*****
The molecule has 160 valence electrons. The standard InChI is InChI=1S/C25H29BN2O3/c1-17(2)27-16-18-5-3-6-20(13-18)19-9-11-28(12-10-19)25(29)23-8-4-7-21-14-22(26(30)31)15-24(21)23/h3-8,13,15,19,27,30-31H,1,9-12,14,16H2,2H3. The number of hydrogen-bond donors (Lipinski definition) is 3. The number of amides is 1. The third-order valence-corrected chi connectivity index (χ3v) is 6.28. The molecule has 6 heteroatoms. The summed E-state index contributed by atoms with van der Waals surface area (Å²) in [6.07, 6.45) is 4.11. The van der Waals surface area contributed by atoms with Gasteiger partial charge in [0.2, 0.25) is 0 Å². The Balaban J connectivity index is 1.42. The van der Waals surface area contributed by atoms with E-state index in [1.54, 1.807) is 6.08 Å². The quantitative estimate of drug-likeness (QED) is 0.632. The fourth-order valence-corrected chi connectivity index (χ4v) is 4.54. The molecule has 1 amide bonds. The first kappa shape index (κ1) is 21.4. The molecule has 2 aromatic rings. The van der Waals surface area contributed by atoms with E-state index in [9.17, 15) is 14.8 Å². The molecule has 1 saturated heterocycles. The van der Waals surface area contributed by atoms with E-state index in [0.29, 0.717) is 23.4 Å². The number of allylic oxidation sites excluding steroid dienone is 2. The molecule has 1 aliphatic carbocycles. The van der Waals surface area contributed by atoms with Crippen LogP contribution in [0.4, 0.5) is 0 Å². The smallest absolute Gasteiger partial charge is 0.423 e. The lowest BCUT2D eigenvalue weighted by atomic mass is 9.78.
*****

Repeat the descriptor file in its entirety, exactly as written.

The molecule has 160 valence electrons. The standard InChI is InChI=1S/C25H29BN2O3/c1-17(2)27-16-18-5-3-6-20(13-18)19-9-11-28(12-10-19)25(29)23-8-4-7-21-14-22(26(30)31)15-24(21)23/h3-8,13,15,19,27,30-31H,1,9-12,14,16H2,2H3. The number of hydrogen-bond donors (Lipinski definition) is 3. The number of amides is 1. The third-order valence-corrected chi connectivity index (χ3v) is 6.28. The molecule has 6 heteroatoms. The summed E-state index contributed by atoms with van der Waals surface area (Å²) in [6.07, 6.45) is 4.11. The van der Waals surface area contributed by atoms with Gasteiger partial charge in [0.2, 0.25) is 0 Å². The Balaban J connectivity index is 1.42. The van der Waals surface area contributed by atoms with E-state index in [1.54, 1.807) is 6.08 Å². The quantitative estimate of drug-likeness (QED) is 0.632. The fourth-order valence-corrected chi connectivity index (χ4v) is 4.54. The molecule has 1 amide bonds. The first kappa shape index (κ1) is 21.4. The molecule has 2 aromatic rings. The van der Waals surface area contributed by atoms with E-state index in [9.17, 15) is 14.8 Å². The molecule has 1 saturated heterocycles. The van der Waals surface area contributed by atoms with E-state index in [0.29, 0.717) is 23.4 Å². The number of allylic oxidation sites excluding steroid dienone is 2. The molecule has 1 aliphatic carbocycles. The van der Waals surface area contributed by atoms with Crippen LogP contribution in [0.4, 0.5) is 0 Å². The smallest absolute Gasteiger partial charge is 0.423 e. The lowest BCUT2D eigenvalue weighted by atomic mass is 9.78.